• Pro bono partnerships with clients. Though still in their infancy, and challenging to construct, a number of law firms are now working with the legal departments of their corporate clients on joint pro bono ventures. Models that seem promising include jointly staffing clinics, working together on a discrete project, and jointly serving as general counsel to a mature non-profit organization. Our research has determined that such partnerships are quite fragile and vulnerable to stagnancy. Key elements of success include appropriate buy-in and infrastructure at both the firm and the department, meaningful roles for each partner that are cognizant of their respective strengths and limitations, finding the right project or matter, and involvement by top leaders and/or relationship partners.
• Transactional work. As noted above, the growth in non-litigation departments has spurred efforts to identify a steady stream of manageable, but meaningful, work for corporate and transactional lawyers. At some firms, almost half of all pro bono time is now being spent on transactional matters.
• High-end work. While law firms in Washington, New York, and San Francisco have long undertaken major, time-intensive pro bono matters, we increasingly see a demand for more complex, partner-appropriate pro bono engagements. In part, it is because this work, which offers intra-firm teaming opportunities, has multiple benefits for the firms. In addition, it permits firms to use their pro bono successes to market the firm internally and externally.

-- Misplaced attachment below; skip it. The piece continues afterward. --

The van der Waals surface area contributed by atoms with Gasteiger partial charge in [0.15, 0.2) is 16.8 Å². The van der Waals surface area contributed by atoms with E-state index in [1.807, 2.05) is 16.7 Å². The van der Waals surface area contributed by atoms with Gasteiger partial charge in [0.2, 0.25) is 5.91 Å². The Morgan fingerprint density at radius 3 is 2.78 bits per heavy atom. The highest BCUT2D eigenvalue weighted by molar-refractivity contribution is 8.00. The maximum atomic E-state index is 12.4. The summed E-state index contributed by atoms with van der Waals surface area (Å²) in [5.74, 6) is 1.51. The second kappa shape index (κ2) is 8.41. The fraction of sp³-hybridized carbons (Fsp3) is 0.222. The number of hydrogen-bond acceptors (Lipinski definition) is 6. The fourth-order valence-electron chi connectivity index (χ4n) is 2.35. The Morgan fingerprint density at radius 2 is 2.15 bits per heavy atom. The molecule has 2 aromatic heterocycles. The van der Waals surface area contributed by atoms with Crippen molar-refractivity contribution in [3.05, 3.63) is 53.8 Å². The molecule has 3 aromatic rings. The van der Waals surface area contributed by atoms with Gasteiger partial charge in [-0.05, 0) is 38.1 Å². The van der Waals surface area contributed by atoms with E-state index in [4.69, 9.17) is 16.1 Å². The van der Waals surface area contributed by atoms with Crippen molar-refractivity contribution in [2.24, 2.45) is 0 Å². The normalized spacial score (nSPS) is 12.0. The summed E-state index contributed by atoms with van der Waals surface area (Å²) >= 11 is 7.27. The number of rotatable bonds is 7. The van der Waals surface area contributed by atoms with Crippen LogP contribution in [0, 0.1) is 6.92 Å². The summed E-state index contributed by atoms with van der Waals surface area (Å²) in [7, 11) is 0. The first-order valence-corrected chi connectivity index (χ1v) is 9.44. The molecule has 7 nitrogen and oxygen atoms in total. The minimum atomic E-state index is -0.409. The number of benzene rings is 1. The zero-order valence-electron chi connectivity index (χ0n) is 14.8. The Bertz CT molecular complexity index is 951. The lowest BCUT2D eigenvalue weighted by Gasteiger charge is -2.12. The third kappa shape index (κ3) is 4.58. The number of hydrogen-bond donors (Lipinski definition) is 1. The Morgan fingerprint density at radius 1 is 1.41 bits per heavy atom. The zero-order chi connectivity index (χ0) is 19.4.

• Preferred partnerships. While broadening their range of pro bono work, a number of firms have established more in-depth relationships with a few key public interest providers that offer types of pro bono opportunities that are particularly meaningful and important to the firm. These partnerships often include regular communication concerning emerging issues and needs in the public interest arena, board membership, financial support, and the opportunity of first refusal concerning particularly attractive pro bono matters.
• Partner-driven pro bono. As noted above, at many firms, despite increased time and revenue pressures, partner participation in pro bono has increased. Techniques for enhanced partner involvement include broadened and more meaningful supervisory roles, more major cases and matters that require partner level expertise, signature projects, partnerships with clients, and efforts to locate individual matters that are tailored to areas of interest identified by specific partners.